Leopard plant is an evergreen, clump-forming perennial that features big, bold foliage and bright yellow flowers in summer and fall. It is not often you find a wow-worthy plant that thrives in shade, but leopard plant is up to the challenge. Plants produce clusters of yellow, daisy-like flowers that hover over dark green, glossy foliage, and create a unique contrast of color and texture. The large, round leaves provide year-round interest and can transform a shaded area into a lush oasis.
Leopard plant (Farfugium japonicum) is a native of Japan but performs well in the subtropical climate of the southeastern United States. The name leopard plant derives from the spotted yellow or white patterns found on the leaves of some cultivated varieties. Solid green, variegated, and crinkled leaf forms exist, as well. The plant is also sometimes called “tractor seat plant” owing to its large, round leaves.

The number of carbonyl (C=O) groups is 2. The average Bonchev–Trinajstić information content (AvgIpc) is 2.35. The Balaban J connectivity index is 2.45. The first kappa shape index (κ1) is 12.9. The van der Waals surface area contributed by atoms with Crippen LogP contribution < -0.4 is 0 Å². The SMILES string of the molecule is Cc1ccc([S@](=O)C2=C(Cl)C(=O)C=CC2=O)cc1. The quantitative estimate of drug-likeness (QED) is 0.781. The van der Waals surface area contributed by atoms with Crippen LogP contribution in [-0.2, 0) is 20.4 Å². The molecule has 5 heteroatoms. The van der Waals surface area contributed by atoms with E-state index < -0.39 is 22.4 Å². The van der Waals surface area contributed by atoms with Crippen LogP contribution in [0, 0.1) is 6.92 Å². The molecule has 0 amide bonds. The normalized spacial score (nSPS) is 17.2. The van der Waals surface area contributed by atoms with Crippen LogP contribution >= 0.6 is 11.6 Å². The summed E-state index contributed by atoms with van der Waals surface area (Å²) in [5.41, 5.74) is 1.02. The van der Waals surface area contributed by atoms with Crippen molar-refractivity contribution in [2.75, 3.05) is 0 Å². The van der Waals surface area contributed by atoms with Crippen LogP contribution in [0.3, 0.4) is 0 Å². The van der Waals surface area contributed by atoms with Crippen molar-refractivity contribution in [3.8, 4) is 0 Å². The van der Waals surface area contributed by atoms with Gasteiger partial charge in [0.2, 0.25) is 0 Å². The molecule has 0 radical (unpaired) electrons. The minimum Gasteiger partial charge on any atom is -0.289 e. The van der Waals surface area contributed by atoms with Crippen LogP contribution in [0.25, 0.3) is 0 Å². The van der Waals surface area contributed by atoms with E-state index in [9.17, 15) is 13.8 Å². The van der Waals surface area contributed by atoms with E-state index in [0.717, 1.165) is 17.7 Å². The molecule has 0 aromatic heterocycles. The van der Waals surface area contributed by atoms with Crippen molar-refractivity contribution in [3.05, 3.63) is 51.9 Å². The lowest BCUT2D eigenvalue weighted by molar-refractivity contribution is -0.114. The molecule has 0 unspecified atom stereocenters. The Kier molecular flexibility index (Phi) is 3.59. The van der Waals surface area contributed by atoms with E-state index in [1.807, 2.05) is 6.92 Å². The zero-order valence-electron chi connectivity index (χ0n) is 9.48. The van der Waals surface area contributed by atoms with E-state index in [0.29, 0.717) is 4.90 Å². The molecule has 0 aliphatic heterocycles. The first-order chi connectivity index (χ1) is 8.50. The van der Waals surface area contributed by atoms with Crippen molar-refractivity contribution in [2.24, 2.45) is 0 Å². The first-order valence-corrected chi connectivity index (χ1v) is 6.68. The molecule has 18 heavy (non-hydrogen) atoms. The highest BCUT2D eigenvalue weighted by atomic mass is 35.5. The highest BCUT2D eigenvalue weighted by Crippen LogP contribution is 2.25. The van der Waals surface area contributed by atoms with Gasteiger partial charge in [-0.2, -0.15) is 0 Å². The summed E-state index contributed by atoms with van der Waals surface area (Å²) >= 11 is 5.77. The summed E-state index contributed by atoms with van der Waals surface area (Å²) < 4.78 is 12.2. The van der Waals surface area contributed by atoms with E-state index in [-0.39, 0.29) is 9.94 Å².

These large, lily pad-shaped leaves have a leathery, tropical look that is truly eye-catching. The giant-leaved cultivar, Farfugium japonicum ‘Giganteum’ produces leaves that can reach 15 inches across and 2 feet tall.
Leopard plant performs best in partial shade. In sandy soils, supplemental irrigation is needed, particularly in spring and winter. Divisions should be made in spring and can be massed for outstanding effects in large beds in front of ornamental shrubs and under tree canopies. The plant adds rich texture and color to shady woodland gardens, boggy areas, pond banks, container gardens, and perennial borders. Leopard plants can do for Florida gardens what Hosta does for gardens in temperate, northern climates.
Some additional and worthwhile Farfugium cultivars include ‘Aureomaculatum’ (yellow spots on green leaves), ‘Argenteum’ (white markings on green leaves), ‘Kinkan’ (yellow edged green leaves), ‘Crispatum’ (leaves are curled like lettuce and come in various shades of green), ‘Shishi Botan’ (interestingly shaped crinkled leaves provide texture), ‘Kagami Jishi’ (green frilly leaves with spots of yellow), and ‘Tsuwabuki’ which has green leaves.
The blog was written by Patrick Lynch, Plant Records Curator, and photographed by Erica Smith, Director of Marketing.